What is a Delimited File?
A delimited file is a file where the data is separated by special or unique characters. The most common form of a delimited file is the .CSV (Comma separated values) file format. These files, as you can guess, have the data separated by commas (
,). For example, you can save an Excel spreadsheet document as an .CSV file and it will separate all the fields with a comma. Other examples of delimited files include .TSV (Tab separated values), quotation marks, or really any other File that has a unique character (or character pattern) that separates actual data (words, phrases) that you need to utilize.
Example of CSV (delimited) file
Kali Linux Network Printer
While Kali Linux is great and comes with a lot of great penetration testing tools, it isn’t too friendly when it comes to other tasks, such as installing a network (Wi-Fi) Hewlett Packard (HP) printer. Ubuntu and Mint are more user-friendly Linux distros if you are just migrating from Microsoft Windows. For Kali Linux Network Printer install can be done with HPLIP (HP Linux Imaging and Printing). On Kali, the setup is a little different as it doesn’t come pre-installed with CUPS (Common Unix Printing System).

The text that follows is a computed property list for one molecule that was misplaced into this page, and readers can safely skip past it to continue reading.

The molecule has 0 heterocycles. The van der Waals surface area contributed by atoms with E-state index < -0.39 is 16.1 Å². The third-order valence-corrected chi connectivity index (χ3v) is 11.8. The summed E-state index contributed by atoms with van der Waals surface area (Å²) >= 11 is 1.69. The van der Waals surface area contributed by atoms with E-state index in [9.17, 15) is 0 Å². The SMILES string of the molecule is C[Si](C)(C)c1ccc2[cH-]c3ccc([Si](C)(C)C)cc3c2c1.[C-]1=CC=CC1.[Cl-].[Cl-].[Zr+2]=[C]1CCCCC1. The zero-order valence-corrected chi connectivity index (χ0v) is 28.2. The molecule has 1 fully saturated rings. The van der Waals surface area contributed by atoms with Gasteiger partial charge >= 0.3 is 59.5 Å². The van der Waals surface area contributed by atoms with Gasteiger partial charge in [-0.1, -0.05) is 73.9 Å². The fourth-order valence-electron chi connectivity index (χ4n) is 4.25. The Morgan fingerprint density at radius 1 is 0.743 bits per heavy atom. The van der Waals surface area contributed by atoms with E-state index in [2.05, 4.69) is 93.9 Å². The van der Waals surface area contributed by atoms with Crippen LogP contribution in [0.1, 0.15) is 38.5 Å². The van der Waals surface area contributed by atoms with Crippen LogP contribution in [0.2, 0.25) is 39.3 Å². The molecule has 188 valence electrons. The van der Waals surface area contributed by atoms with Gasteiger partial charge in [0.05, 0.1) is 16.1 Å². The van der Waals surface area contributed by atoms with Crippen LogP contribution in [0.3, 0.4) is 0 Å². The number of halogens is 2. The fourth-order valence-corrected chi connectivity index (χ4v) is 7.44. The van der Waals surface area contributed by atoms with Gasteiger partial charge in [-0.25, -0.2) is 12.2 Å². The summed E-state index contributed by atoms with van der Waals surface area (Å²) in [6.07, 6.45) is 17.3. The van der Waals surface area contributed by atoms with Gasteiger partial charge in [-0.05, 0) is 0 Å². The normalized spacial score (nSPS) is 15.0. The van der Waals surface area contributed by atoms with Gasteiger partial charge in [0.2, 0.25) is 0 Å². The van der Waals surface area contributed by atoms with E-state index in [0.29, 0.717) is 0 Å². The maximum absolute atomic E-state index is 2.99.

First we will install the required dependencies, then we will configure our HP printer using HP GUI tool. Before we begin, make sure your HP printer is turned ON and that you have a USB cable. Even though we are doing a Wireless Printer setup, this technique requires a direct USB connection (from printer to your Kali system) for a brief period of time.
Creating A Sublime Text 3 Plugin
In this article, I want to share with you how to create a basic Sublime Text 3 plugin (or package). Sublime Text 3 (ST3) comes with a running ‘Hello World’ plugin example, however, if you have read any of my previous posts, I am not a big fan of simple ‘Hello World’ applications. I will, however, walk you through setting up the ‘Hello World’ plugin and then we will create our own Sublime Text 3 plugin named ‘Webify’. ‘Webify’ will replace the less than (< ) and greater than (>) signs in your block of code to
&gt;, also referred to as HTML Entities.